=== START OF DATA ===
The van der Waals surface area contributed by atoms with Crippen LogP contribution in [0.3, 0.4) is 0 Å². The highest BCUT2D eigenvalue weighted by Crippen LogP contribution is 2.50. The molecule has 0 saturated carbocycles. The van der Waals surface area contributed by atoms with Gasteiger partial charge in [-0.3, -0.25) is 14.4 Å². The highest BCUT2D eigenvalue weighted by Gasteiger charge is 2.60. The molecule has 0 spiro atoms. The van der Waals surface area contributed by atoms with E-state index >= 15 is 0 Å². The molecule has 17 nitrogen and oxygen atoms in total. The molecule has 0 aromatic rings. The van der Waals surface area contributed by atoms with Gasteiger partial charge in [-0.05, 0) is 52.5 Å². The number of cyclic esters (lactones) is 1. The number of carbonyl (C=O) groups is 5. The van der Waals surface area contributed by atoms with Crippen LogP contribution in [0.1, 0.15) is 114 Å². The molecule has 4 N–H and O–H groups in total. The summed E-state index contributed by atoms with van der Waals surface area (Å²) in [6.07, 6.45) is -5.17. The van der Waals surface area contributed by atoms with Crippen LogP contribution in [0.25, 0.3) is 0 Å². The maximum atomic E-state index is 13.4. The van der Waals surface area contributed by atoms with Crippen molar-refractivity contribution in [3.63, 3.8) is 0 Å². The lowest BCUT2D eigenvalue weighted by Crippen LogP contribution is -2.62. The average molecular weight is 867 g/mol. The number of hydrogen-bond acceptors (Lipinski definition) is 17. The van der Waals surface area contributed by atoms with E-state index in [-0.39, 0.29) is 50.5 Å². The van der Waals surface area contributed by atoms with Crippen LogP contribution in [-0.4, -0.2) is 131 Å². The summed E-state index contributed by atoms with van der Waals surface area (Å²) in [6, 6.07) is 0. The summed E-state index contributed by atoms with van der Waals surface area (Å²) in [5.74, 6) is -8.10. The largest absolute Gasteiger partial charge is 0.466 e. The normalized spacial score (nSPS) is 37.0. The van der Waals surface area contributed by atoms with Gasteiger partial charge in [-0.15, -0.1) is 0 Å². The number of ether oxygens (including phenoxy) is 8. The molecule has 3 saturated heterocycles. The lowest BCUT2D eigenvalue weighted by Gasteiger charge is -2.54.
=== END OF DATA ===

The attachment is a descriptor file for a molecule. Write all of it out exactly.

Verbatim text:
The van der Waals surface area contributed by atoms with Crippen LogP contribution in [0.3, 0.4) is 0 Å². The highest BCUT2D eigenvalue weighted by Crippen LogP contribution is 2.50. The molecule has 0 saturated carbocycles. The van der Waals surface area contributed by atoms with Gasteiger partial charge in [-0.3, -0.25) is 14.4 Å². The highest BCUT2D eigenvalue weighted by Gasteiger charge is 2.60. The molecule has 0 spiro atoms. The van der Waals surface area contributed by atoms with E-state index >= 15 is 0 Å². The molecule has 17 nitrogen and oxygen atoms in total. The molecule has 0 aromatic rings. The van der Waals surface area contributed by atoms with Gasteiger partial charge in [-0.05, 0) is 52.5 Å². The number of cyclic esters (lactones) is 1. The number of carbonyl (C=O) groups is 5. The van der Waals surface area contributed by atoms with Crippen LogP contribution in [0.1, 0.15) is 114 Å². The molecule has 4 N–H and O–H groups in total. The summed E-state index contributed by atoms with van der Waals surface area (Å²) in [6.07, 6.45) is -5.17. The van der Waals surface area contributed by atoms with Crippen LogP contribution in [0.25, 0.3) is 0 Å². The maximum atomic E-state index is 13.4. The van der Waals surface area contributed by atoms with Crippen molar-refractivity contribution in [3.63, 3.8) is 0 Å². The lowest BCUT2D eigenvalue weighted by Crippen LogP contribution is -2.62. The average molecular weight is 867 g/mol. The number of hydrogen-bond acceptors (Lipinski definition) is 17. The van der Waals surface area contributed by atoms with E-state index in [-0.39, 0.29) is 50.5 Å². The van der Waals surface area contributed by atoms with Crippen LogP contribution in [-0.4, -0.2) is 131 Å². The summed E-state index contributed by atoms with van der Waals surface area (Å²) in [6, 6.07) is 0. The summed E-state index contributed by atoms with van der Waals surface area (Å²) in [5.74, 6) is -8.10. The largest absolute Gasteiger partial charge is 0.466 e. The normalized spacial score (nSPS) is 37.0. The van der Waals surface area contributed by atoms with Gasteiger partial charge in [-0.15, -0.1) is 0 Å². The number of ether oxygens (including phenoxy) is 8. The molecule has 3 saturated heterocycles. The lowest BCUT2D eigenvalue weighted by Gasteiger charge is -2.54.